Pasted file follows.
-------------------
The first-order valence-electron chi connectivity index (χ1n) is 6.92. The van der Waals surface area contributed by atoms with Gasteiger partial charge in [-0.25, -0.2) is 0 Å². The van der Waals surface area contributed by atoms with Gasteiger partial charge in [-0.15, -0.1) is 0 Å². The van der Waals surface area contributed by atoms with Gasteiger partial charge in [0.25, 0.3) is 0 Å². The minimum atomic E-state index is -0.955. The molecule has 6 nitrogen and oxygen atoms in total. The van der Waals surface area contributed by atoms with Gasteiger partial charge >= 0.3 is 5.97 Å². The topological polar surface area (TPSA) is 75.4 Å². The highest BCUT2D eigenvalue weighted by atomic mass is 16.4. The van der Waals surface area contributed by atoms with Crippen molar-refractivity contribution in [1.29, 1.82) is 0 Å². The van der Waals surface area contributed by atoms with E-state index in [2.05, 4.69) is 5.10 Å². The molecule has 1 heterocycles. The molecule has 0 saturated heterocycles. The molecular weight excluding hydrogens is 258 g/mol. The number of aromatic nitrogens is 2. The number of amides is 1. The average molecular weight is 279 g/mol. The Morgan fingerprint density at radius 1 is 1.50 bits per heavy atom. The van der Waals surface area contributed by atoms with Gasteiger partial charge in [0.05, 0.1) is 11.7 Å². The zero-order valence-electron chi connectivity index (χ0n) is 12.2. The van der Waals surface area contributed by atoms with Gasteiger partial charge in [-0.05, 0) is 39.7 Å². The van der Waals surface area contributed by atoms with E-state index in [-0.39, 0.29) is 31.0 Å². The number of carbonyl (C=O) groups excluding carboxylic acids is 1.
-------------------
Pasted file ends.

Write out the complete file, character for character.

The first-order valence-electron chi connectivity index (χ1n) is 6.92. The van der Waals surface area contributed by atoms with Gasteiger partial charge in [-0.25, -0.2) is 0 Å². The van der Waals surface area contributed by atoms with Gasteiger partial charge in [-0.15, -0.1) is 0 Å². The van der Waals surface area contributed by atoms with Gasteiger partial charge in [0.25, 0.3) is 0 Å². The minimum atomic E-state index is -0.955. The molecule has 6 nitrogen and oxygen atoms in total. The van der Waals surface area contributed by atoms with Gasteiger partial charge >= 0.3 is 5.97 Å². The topological polar surface area (TPSA) is 75.4 Å². The highest BCUT2D eigenvalue weighted by atomic mass is 16.4. The van der Waals surface area contributed by atoms with Crippen molar-refractivity contribution in [1.29, 1.82) is 0 Å². The van der Waals surface area contributed by atoms with E-state index in [2.05, 4.69) is 5.10 Å². The molecule has 1 heterocycles. The molecule has 0 saturated heterocycles. The molecular weight excluding hydrogens is 258 g/mol. The number of aromatic nitrogens is 2. The number of amides is 1. The average molecular weight is 279 g/mol. The Morgan fingerprint density at radius 1 is 1.50 bits per heavy atom. The van der Waals surface area contributed by atoms with Gasteiger partial charge in [0.05, 0.1) is 11.7 Å². The zero-order valence-electron chi connectivity index (χ0n) is 12.2. The van der Waals surface area contributed by atoms with Gasteiger partial charge in [-0.05, 0) is 39.7 Å². The van der Waals surface area contributed by atoms with E-state index in [-0.39, 0.29) is 31.0 Å². The number of carbonyl (C=O) groups excluding carboxylic acids is 1.